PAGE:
Bruce Helford has produced a whole lot of television in his 30 years in the primetime trenches.

He shepherded nearly 100 episodes in the 2000-01 season alone when his Mohawk Prods. banner had four series on the air: ABC’s “The Drew Carey Show” and “Norm” and the WB’s “Nikki” and “The Oblongs.” But Helford had never endured a production marathon quite like the one he ran in spring when he was tasked with transforming “Anger Management” from a movie title into a comedy comeback vehicle for Charlie Sheen.

In so doing, Helford believes he has seen the future of TV development and production, at least for some shows. Produced by Lionsgate TV, “Anger Management,” which bows Thursday on FX, is part of the Debmar-Mercury stable of so-called 10-90 sitcoms produced on an accelerated timetable designed to get the distributor and profit participants to the promised land of syndication more quickly than a traditional series.

The model calls for a test run of 10 episodes on a cabler, and if those episodes hit pre-determined ratings targets, the cabler is obligated to pick up 90 more to be produced over two years. That allows Debmar-Mercury to then sell the off-network rights to local stations, which means the show (in success) is churning out profits barely two years after its premiere.

This innovative approach, first blazed by Tyler Perry’s TBS/Debmar-Mercury sitcoms, leaves showrunners no margin for screwups, reshoots or unplanned hiatuses to rethink story arcs. The point of shooting fast on a cable-lean budget is to better amortize production costs. The cost-consciousness begins by diving in to 10 episodes rather than a single pilot. Helford calls the process “backwards” — but he means it in a good way.

“Normally, for a pilot, I write a script and it goes through the notes process. And then we cast it and have all this luxurious time to rehearse and prepare,” Helford says. “This was the opposite — I was simultaneously writing scripts, casting and hiring a writing staff because everything had to get up and running so quickly.”

Helford developed his own rhythm for producing the initial batch of 10 episodes, with most segs being prepped and shot over two days, compared to a five-day sked for a typical network sitcom. For about six weeks in March and April, on a soundstage in the hinterlands of Sunland (about 11 miles north of Sheen’s old “Two and a Half Men” stage on the Warner Bros. lot in Burbank), the “Anger Management” troupe worked Monday and Tuesday, took Wednesday off and came back for another episode on Thursday and Friday. Perry’s shows at times have turned out three episodes a week, but Helford felt that was simply “too heavy” for actors who were still finding their way with new characters. The famously volatile Sheen thrived on the accelerated work sked, Helford assures. “He’s been nothing but an incredible gentleman and supportive of everyone,” he says.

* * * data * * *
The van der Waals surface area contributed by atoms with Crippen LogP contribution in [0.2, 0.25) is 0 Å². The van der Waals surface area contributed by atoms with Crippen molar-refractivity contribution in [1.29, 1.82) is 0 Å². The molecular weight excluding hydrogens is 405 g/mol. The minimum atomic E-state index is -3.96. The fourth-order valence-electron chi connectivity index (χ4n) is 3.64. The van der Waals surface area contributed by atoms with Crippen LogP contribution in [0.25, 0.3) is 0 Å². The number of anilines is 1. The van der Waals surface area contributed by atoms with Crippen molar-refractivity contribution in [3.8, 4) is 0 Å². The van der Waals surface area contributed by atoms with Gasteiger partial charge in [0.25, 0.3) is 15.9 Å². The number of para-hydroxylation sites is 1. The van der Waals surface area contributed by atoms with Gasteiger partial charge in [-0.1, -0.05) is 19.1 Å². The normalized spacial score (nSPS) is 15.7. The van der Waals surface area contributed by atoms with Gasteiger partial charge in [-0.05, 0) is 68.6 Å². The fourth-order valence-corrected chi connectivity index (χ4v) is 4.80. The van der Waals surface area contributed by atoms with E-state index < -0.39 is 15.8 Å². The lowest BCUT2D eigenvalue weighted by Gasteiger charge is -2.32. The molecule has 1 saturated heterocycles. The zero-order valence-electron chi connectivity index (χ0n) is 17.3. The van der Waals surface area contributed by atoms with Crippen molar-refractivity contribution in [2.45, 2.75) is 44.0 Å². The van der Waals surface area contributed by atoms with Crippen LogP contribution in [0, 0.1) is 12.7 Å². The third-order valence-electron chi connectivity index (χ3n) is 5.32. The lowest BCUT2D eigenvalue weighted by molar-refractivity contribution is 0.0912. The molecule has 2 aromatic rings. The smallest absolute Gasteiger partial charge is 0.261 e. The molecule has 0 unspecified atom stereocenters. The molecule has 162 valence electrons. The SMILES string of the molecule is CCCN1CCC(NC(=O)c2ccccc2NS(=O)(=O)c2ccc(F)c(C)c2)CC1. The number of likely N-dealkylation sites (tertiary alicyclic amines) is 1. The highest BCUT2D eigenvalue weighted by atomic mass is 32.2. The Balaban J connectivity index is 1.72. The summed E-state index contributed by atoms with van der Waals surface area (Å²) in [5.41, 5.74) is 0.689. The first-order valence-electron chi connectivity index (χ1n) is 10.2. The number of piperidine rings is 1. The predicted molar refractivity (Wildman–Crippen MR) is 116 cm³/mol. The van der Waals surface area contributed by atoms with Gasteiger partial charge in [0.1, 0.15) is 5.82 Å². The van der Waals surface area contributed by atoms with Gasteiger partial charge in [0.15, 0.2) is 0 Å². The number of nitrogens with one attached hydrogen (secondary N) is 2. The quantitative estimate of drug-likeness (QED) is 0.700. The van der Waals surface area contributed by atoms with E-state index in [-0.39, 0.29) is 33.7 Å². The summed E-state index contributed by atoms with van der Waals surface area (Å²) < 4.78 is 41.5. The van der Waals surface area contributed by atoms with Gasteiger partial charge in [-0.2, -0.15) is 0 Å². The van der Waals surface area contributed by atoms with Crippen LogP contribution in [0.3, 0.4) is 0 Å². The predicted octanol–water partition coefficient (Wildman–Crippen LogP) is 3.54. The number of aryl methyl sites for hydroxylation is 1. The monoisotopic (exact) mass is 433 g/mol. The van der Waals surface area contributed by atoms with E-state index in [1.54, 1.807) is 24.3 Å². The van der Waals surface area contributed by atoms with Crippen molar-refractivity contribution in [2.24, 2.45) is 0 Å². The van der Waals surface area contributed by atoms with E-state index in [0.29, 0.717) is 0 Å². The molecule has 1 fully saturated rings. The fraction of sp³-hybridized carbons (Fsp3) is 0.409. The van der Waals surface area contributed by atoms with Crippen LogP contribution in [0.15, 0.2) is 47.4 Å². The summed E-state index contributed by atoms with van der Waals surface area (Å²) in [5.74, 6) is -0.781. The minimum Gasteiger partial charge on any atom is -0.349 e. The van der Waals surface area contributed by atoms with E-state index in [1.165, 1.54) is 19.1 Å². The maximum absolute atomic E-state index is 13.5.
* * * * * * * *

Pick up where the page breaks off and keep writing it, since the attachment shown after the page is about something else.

For writers, there are definite upsides to diving in to 10 episodes as opposed to focusing for months on a pilot.

“You know you have 10 episodes, so you’re not trying to stuff everything into a pilot to get it to test well,” Helford says. “And you really have to go on your gut instincts. You don’t have the time to overthink things, and the actors don’t have the time to get tired of the material. That gives it an honest spontaneity that you don’t always see in sitcoms.”

As tough as it is on the creatives, the 10-90 format requires adjustment on the part of network and studio execs too, Helford observes.

“They can’t have as much of a hand in the process,” he says. “If this show is a success, it will change things for everybody. Financially it makes more sense for everybody. Giving creators more autonomy can only be a good thing — as long as (execs) trust that left to our own devices we won’t go crazy.”

Before signing on to “Anger Management,” Helford had taken a three-year break from showrunning, his first extended time off since his career took off in the 1980s. In 2008 he’d worked with Bernie Mac on a Fox pilot, and the comedian’s death that August had a big wakeup-call impact on Helford.

“My kids were getting ready to go to college and I really wanted to spend more time with them,” he said. “When I came back, I was so energized that when (Lionsgate) said, ‘How do you feel about doing 100 episodes in two years,’ I said, ‘Sounds good.'”